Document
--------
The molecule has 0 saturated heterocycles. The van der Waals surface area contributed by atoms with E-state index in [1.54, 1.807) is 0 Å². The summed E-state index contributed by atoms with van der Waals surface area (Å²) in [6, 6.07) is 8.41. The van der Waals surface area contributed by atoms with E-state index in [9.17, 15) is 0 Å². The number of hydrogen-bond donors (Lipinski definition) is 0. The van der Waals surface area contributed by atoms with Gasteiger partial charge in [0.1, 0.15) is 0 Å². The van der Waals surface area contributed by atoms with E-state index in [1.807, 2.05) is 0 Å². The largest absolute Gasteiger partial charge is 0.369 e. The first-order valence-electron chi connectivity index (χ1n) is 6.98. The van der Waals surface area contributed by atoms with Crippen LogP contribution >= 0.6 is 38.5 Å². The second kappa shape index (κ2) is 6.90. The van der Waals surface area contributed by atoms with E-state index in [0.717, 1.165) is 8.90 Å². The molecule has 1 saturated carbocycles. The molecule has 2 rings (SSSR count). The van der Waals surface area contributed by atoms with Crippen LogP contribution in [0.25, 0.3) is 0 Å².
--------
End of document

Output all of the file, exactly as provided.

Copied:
The molecule has 0 saturated heterocycles. The van der Waals surface area contributed by atoms with E-state index in [1.54, 1.807) is 0 Å². The summed E-state index contributed by atoms with van der Waals surface area (Å²) in [6, 6.07) is 8.41. The van der Waals surface area contributed by atoms with E-state index in [9.17, 15) is 0 Å². The number of hydrogen-bond donors (Lipinski definition) is 0. The van der Waals surface area contributed by atoms with Gasteiger partial charge in [0.1, 0.15) is 0 Å². The van der Waals surface area contributed by atoms with E-state index in [1.807, 2.05) is 0 Å². The largest absolute Gasteiger partial charge is 0.369 e. The first-order valence-electron chi connectivity index (χ1n) is 6.98. The van der Waals surface area contributed by atoms with Crippen LogP contribution >= 0.6 is 38.5 Å². The second kappa shape index (κ2) is 6.90. The van der Waals surface area contributed by atoms with E-state index in [0.717, 1.165) is 8.90 Å². The molecule has 1 saturated carbocycles. The molecule has 2 rings (SSSR count). The van der Waals surface area contributed by atoms with Crippen LogP contribution in [0.25, 0.3) is 0 Å².